There are stories that are capable of transporting us, metaphorically, to other worlds, and the pen of Thomas Halliday really does it. At 33 years old, this multi-award-winning and renowned Scottish paleobiologist and researcher, associate in the Department of Earth Sciences at the University of Birmingham (United Kingdom), has written a book that is nominated as one of the best scientific volumes of the year: ‘Other worlds. Journey through the extinct ecosystems of the Earth’ (Debate).
In it he recreates in detail 16 historical periods now extinct, from the Pleistocene, 20,000 years ago, to the distant Ediacaran, 550 million years ago, and brings back to life ancient creatures as amazing as the familiar dinosaurs and woolly mammoths, or the lesser known giant penguins, three-meter-high mushrooms, glass reefs or feathered reptiles. All of them framed in environments with moving continents, extreme temperatures, meteorite impacts, global glaciations, superstorms and volcanic eruptions on a continental scale. That is, changing ecosystems that alternate destruction and life.
Those meticulous and vivid images that Halliday reconstructs from the past have only been possible thanks to the scientific advances of recent decades. «Recreating the worlds in which fossils were deposited, and in which the organisms that created them lived, is a challenge that paleontologists have tried to respond to since the 18th century. When I was little, the dinosaurs in books appeared colored according to how the artist saw fit, but now we know the real colors they had, and we have even been able to find out the sound that prehistoric crickets produced or what diseases some animals and plants suffered from. The entire book is based on that scientific evidence and, when there is something for which there is no proven data, I avoid talking about it rather than speculating. In reality, the really difficult thing has been synthesizing all that information to put together a story that made sense,” says Halliday, who has dedicated the last three years of his life to this project.
‘Other worlds’, on the other hand, is not only a look at the past but also an invitation to reflect on the present and a small window to the future. If we compare our world with that of the late Permian, we find worrying similarities such as the loss of oxygen from the oceans; while global warming brings us closer and closer to the Earth’s greenhouse periods, such as the Eocene. What all of these historical periods share is that they disappeared. Are we also destined for extinction?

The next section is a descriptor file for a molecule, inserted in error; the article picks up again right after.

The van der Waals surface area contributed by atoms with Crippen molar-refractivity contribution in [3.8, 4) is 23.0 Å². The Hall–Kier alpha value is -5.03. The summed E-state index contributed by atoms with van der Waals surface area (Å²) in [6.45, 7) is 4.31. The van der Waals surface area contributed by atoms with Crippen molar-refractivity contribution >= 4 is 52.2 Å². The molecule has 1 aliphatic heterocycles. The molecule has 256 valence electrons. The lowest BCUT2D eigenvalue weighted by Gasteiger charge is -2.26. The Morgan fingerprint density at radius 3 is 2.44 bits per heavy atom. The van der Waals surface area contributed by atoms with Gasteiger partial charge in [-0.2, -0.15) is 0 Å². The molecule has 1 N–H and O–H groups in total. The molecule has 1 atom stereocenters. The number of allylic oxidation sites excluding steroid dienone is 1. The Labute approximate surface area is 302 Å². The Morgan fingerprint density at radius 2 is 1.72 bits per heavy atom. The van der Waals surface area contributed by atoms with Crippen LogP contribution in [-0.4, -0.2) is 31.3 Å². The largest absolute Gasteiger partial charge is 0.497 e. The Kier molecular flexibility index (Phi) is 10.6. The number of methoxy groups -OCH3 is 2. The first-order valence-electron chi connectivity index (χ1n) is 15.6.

Halliday responds: “We know that when the climate changes, worlds and life forms can be lost completely. That should make us aware that humans are not intrinsic to life on Earth. We are an important part of it at the present time, but we can easily disappear and be replaced by other forms of life, as has been happening for centuries with other species. That should really motivate us to preserve the climate and protect the ecosystem that we have, because although life is consistent, ecosystems are very fragile, and it is crazy to think that we will not be affected by the changes that we are imposing on the world. It is a decision that we have to make day by day. We can choose to destroy everything, and I hope we don’t, but we also have enough knowledge and technology to stop and minimize the damage. We often say we have 10 years left to solve climate change, but those kinds of timelines don’t work. We have already changed and lost a lot. “The longer we wait, the worse it will be.”
De-extinction is not the solution
Change is inevitable and thanks to it we are here. If a meteorite had not wiped out the non-avian dinosaurs, the diversification of mammals, including humans, would not have occurred, but “humanity is part of the world as it is right now, if that changes there may no longer be a place for us.” », warns Halliday.
Despite everything, there is still hope. In fact, we have already seen some examples of how life adapts to the new realities that emerge. For example, fungi and bacteria have been discovered that have evolved to be able to digest plastic waste, the problem of overpopulation is limiting itself with the decline in birth rates, and we have even had to live through a pandemic that many have considered the pause that the Earth imposed on us to try to “heal itself.” “Nature is pure invention,” maintains the author, “but that does not imply that the planet can infinitely maintain the wasteful lifestyle that economically developed nations now enjoy.”
It is in some of these nations that, at the same time, efforts are dedicated to the de-extinction of species. An example is the proposal of the American biotechnology company Colossal, which aims to use CRISP genetic engineering to ‘resurrect’ the woolly mammoth. Halliday disagrees. «Even if it were technologically possible to bring these animals back, it would be to a totally unknown environment for them in which they would not know how to function, which seems to me to be a terrible idea in ethical terms. Your time on Earth is over. “I think we should try to preserve the ecosystems that currently exist, which are just as incredible and fantastic, rather than reviving those of the past.”